Performance video. Digital video advertising growth is incredible. According to eMarketer, in US alone digital video spend in 2015 will be worth $7,77 billion with an impressive YoY growth of 33,8%. Digital video revenue potential could be significantly increased if videos would be used not only by big FMCG, Telco, Finance etc. brands for awareness campaigns, but also by companies with ecommerce presence too. YouTube first started moving in this direction with the Cards feature and this May it introduced a new format called "TrueView for Shopping" which takes products from your connected Google Merchant Center account, automatically feeds to cards in TrueView videos and optimize products shown for best conversions. Facebook recently introduced videos for carousel format and I strongly believe this is a counter feature to TrueView for Shopping. Video for carousel ads currently is the best decision for Facebook. Making video ads interactive Facebook would risk jeopardising user experience while consuming video content (taking into account already constant changes to its video interface).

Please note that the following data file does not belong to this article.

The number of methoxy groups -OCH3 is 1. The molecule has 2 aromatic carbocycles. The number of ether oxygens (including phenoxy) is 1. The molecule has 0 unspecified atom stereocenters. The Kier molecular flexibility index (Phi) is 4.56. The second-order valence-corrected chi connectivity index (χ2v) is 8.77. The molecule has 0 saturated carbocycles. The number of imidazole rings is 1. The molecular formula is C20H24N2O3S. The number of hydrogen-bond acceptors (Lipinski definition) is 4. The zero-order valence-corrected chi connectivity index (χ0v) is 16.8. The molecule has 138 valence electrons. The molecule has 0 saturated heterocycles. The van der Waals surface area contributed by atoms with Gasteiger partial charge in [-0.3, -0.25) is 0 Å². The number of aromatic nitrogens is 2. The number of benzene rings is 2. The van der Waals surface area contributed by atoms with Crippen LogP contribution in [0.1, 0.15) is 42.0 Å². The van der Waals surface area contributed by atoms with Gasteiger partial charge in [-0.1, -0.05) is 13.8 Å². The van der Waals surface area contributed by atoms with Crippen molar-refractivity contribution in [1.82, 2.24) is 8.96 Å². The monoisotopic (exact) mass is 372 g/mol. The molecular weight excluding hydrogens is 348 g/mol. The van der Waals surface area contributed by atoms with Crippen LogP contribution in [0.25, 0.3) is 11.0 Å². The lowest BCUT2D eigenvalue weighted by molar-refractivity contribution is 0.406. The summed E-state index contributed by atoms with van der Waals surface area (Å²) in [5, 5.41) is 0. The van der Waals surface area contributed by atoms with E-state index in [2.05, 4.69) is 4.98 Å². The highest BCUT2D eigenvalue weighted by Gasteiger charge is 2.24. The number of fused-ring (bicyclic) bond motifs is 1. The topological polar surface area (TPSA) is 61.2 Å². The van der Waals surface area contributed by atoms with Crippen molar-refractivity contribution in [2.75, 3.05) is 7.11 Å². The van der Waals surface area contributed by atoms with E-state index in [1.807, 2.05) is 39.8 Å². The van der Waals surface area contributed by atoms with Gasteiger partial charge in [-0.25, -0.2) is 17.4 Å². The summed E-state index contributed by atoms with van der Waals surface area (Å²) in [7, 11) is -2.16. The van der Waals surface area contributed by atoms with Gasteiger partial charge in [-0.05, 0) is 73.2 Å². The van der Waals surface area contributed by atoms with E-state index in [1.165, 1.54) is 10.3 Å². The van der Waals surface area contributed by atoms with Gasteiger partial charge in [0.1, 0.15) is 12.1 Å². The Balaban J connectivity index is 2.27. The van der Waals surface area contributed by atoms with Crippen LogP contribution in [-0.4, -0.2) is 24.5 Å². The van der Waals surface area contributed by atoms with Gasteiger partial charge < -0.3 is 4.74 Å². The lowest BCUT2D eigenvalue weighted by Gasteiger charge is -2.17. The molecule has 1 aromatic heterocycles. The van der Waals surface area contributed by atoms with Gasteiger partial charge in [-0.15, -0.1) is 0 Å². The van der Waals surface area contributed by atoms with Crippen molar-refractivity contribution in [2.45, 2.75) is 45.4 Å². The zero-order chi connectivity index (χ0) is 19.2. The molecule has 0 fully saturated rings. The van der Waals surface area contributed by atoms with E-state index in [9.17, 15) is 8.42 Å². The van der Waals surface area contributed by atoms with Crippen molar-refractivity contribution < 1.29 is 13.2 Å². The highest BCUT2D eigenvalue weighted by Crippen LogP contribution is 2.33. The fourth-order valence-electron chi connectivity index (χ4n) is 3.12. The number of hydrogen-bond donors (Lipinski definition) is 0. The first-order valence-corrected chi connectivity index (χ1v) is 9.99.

Constant competition between these two digital advertising giants pushes all market forward and makes it much more transparent and efficient. Facebook learns a lot by adopting commonly agreed advertising metrics (link clicks instead of any engagement, 10s video views, cross-device measurement etc) and Google is forced to develop GDN and YouTube advertising offerings.